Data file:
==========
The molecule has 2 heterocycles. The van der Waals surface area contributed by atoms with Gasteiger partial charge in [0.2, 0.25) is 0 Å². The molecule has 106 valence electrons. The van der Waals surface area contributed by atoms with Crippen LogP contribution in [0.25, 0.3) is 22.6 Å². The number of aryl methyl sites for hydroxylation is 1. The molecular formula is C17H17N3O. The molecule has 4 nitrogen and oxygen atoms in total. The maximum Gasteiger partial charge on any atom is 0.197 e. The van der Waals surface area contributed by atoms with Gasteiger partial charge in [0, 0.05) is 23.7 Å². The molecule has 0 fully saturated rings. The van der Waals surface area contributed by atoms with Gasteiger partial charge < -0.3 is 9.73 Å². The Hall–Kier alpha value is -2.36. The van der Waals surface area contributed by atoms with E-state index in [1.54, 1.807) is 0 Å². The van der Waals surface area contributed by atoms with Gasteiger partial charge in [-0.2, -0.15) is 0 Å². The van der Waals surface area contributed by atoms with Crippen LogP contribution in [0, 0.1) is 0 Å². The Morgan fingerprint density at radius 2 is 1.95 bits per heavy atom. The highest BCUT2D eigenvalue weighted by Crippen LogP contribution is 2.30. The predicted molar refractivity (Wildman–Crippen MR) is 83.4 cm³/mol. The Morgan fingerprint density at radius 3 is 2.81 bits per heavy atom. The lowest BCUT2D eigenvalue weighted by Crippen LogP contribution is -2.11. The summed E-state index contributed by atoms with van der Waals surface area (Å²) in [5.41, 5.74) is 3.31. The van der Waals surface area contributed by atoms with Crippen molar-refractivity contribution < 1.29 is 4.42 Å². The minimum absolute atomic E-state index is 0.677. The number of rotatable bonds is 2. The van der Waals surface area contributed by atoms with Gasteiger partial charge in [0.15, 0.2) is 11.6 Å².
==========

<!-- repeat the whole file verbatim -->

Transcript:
The molecule has 2 heterocycles. The van der Waals surface area contributed by atoms with Gasteiger partial charge in [0.2, 0.25) is 0 Å². The molecule has 106 valence electrons. The van der Waals surface area contributed by atoms with Crippen LogP contribution in [0.25, 0.3) is 22.6 Å². The number of aryl methyl sites for hydroxylation is 1. The molecular formula is C17H17N3O. The molecule has 4 nitrogen and oxygen atoms in total. The maximum Gasteiger partial charge on any atom is 0.197 e. The van der Waals surface area contributed by atoms with Gasteiger partial charge in [0, 0.05) is 23.7 Å². The molecule has 0 fully saturated rings. The van der Waals surface area contributed by atoms with Gasteiger partial charge < -0.3 is 9.73 Å². The Hall–Kier alpha value is -2.36. The van der Waals surface area contributed by atoms with E-state index in [1.54, 1.807) is 0 Å². The van der Waals surface area contributed by atoms with Gasteiger partial charge in [-0.2, -0.15) is 0 Å². The van der Waals surface area contributed by atoms with Crippen LogP contribution in [0, 0.1) is 0 Å². The Morgan fingerprint density at radius 2 is 1.95 bits per heavy atom. The highest BCUT2D eigenvalue weighted by Crippen LogP contribution is 2.30. The predicted molar refractivity (Wildman–Crippen MR) is 83.4 cm³/mol. The Morgan fingerprint density at radius 3 is 2.81 bits per heavy atom. The lowest BCUT2D eigenvalue weighted by Crippen LogP contribution is -2.11. The summed E-state index contributed by atoms with van der Waals surface area (Å²) in [5.41, 5.74) is 3.31. The van der Waals surface area contributed by atoms with Crippen molar-refractivity contribution < 1.29 is 4.42 Å². The minimum absolute atomic E-state index is 0.677. The number of rotatable bonds is 2. The van der Waals surface area contributed by atoms with Gasteiger partial charge in [0.15, 0.2) is 11.6 Å².